Prayer Styles, Temperament, And Our Relationship With God

Prayer Styles

The Prayer Project conducted in 1982, brought participants from the United States, Canada, and Australia, together to test the theory that different forms of prayer, temperaments, and personality types tied in to how a person relates with God.

You, who became human through a woman, grant to all mothers the courage they need to face the uncertain future that life with children always brings. Give them the strength to live and to be loved in return, not perfectly, but humanly. -part of a Mother’s Day prayer – Xavier University Jesuit 


Emotional Factor: Sensing-feeling 

Franciscan’s personalities can be characterized as sociable, friendly, and people orientated. They are very sensitive to others’ feelings as well as their own. They prefer to deal with things that directly affect people’s lives instead of impersonal facts and theories.

God Factor: Affirming

Franciscan’s spirituality is optimistic and sees the beauty of God everywhere. This spirituality appeals to those who want to do things for others.

Prayer: Optimistic

A Franciscan’s prayer is a petition to God that we might live up to the true way of being in the world that God intends for the human family. 


Emotional Factor: Intellectual Curiosity

Thomistics are more theoretical, intellectually curious, and knowledge-oriented. They prefer to be challenged intellectually and to think things out for themselves. They have a tolerance for theory, like complex problems, and are concerned about long-range consequences

God Factor: Knowledge-oriented.

Aquinas wrote most extensively about natural law. He stated, “the light of reason is placed by nature [and thus by God] in every man to guide him in his acts.” Therefore, human beings, alone among God’s creatures, use reason to lead their lives. For him, prayer is a seeking for God.

Prayer Factor: Security

Saint Thomas said that prayer should be: confident, considered, suitable, devout, and humble. He saw prayer as having three aspects.

  • First, prayer is an effective and useful remedy against evils. 

  • Then, prayer is effective and useful to obtain all that one desires.

  • And finally, prayer is profitable because it makes us friends of God.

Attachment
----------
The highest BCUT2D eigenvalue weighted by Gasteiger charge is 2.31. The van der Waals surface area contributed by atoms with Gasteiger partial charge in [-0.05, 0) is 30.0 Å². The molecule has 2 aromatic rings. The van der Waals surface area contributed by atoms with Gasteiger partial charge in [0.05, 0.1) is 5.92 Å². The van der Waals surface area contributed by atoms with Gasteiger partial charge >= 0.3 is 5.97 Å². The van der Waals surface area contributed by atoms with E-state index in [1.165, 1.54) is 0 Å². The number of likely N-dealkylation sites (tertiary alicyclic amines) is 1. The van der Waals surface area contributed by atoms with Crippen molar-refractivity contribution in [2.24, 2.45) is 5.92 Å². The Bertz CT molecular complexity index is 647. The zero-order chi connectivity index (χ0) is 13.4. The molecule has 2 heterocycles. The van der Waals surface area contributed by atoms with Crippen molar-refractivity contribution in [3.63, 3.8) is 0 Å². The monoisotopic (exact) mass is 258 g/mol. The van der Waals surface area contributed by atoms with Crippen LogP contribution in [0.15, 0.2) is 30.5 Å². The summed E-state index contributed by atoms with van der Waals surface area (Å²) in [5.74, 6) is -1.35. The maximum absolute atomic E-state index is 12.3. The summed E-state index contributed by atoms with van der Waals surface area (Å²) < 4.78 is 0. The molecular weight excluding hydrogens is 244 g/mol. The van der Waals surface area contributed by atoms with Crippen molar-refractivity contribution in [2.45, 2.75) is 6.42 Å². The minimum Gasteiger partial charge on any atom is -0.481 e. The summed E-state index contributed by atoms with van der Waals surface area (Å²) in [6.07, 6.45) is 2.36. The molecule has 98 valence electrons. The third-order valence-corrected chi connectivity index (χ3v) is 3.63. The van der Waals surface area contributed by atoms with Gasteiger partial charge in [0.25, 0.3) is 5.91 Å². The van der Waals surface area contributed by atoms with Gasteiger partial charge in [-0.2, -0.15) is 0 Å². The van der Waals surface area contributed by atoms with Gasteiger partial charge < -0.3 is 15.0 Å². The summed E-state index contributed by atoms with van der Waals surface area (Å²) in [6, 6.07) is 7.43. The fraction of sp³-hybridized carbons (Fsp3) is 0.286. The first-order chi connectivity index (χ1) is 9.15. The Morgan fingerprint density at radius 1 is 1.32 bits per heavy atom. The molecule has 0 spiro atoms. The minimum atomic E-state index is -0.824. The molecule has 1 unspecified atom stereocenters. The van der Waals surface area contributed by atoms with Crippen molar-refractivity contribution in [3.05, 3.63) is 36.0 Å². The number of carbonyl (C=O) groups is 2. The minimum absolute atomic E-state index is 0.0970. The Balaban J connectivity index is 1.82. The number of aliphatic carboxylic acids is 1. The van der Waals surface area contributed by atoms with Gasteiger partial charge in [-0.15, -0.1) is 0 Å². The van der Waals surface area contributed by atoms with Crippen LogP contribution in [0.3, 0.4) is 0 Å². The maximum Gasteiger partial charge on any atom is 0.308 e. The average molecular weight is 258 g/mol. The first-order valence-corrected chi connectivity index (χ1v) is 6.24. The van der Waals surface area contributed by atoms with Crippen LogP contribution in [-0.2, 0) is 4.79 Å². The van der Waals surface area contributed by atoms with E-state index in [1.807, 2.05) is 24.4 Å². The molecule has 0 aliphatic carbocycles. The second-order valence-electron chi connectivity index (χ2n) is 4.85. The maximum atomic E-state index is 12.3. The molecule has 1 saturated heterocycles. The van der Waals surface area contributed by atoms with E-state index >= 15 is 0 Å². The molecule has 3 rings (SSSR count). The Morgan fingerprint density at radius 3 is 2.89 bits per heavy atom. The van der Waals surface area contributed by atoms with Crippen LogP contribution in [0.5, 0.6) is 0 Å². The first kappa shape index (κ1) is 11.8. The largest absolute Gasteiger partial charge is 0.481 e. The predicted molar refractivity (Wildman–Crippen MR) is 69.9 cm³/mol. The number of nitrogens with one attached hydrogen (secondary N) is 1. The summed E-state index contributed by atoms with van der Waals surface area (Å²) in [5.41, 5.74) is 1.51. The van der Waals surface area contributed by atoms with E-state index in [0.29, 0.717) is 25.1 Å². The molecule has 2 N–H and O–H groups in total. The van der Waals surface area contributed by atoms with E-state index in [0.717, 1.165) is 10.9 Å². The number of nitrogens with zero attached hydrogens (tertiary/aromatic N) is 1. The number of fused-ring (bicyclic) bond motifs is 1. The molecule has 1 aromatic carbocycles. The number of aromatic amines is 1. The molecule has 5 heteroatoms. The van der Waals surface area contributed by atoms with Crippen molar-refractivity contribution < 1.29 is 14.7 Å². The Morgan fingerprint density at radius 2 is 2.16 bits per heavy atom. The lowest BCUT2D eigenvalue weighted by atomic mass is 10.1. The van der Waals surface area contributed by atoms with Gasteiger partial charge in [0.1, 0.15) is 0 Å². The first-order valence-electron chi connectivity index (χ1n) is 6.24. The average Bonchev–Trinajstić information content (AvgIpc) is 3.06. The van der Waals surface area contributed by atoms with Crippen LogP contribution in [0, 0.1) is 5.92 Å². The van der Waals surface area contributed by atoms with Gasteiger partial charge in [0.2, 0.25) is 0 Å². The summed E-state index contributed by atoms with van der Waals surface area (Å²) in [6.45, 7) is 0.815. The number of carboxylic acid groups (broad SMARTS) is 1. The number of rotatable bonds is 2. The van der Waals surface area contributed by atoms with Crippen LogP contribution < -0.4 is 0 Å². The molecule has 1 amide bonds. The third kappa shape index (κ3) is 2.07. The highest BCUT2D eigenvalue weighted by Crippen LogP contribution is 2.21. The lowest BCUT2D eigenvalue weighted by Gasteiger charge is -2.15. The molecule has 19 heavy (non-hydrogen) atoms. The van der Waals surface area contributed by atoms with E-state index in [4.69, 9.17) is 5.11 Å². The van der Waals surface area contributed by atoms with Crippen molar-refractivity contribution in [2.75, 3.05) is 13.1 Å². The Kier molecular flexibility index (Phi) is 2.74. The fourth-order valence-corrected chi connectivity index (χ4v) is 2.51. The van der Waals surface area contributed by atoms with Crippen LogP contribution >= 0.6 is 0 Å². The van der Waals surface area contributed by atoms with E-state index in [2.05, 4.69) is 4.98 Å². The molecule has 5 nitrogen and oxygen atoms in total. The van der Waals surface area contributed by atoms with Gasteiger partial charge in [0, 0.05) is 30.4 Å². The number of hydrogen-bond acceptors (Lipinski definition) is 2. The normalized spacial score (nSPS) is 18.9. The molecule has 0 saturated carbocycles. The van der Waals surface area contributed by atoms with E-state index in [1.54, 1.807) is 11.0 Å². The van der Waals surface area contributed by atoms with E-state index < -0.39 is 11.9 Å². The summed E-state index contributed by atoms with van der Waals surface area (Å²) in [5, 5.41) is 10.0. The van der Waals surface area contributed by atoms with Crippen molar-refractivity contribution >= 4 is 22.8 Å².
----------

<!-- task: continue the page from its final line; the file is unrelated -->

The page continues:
Emotional Factor: Intuitive-feeling

 Augustinian personalities are creative and imaginative. They think visually to help them see situations and possible outcomes. They can become immersed in the emotions and situations in stories and prayer.

God Factor: Conversations with God

Augustinians, prayer is conversational, they use symbols and poetic images. They like to keep a journal of insights and dreams to understand the developing patterns, to help with that process of interpretation of intuitions and inspirations seriously.

Prayer Factor: Refuge

According to St. Augustine, we need not pray for what we need because God already knows what we need before we even ask. Instead, we ought to pray, he suggests, to increase our desire for God, and so that we might be able to receive what He is preparing to give us.

For Augustine, prayer consisted of four elements: 

  • Adoration/Blessing,
  • Contrition/Repentance, 
  • Thanksgiving/Gratitude
  • Supplication/Petition/Intercession.


Emotional Factor: Perspective

Those who are Ignatian in their spirituality are realistic, practical, and matter-of-fact. They are efficient and results orientated. They have a high-energy level for doing things that are pragmatic, logical, and useful.

God Factor: Discerning God’s Will

Ignatian Contemplation is “prayer with Scripture”. Meeting God through His story. The prayer develops as you “live into” a Scripture story with all your senses and imagination. You become a participant in the story, and you continue in the story in your heart, mind, imagination, spirit, and body after the reading ends.

Prayer Factor: Knowing

 Ignatian, discernment, and prayer involve weighing facts and feelings to determine the best choices, which ultimately lead to the best fit.

When in prayer or discernment focus on these steps :

  • identifying the issue
  • taking time to pray about the choice
  • making a wholehearted decision
  • discussing the choice with a friend/mentor/spiritual director
  • finally trusting that with God, the decision was made.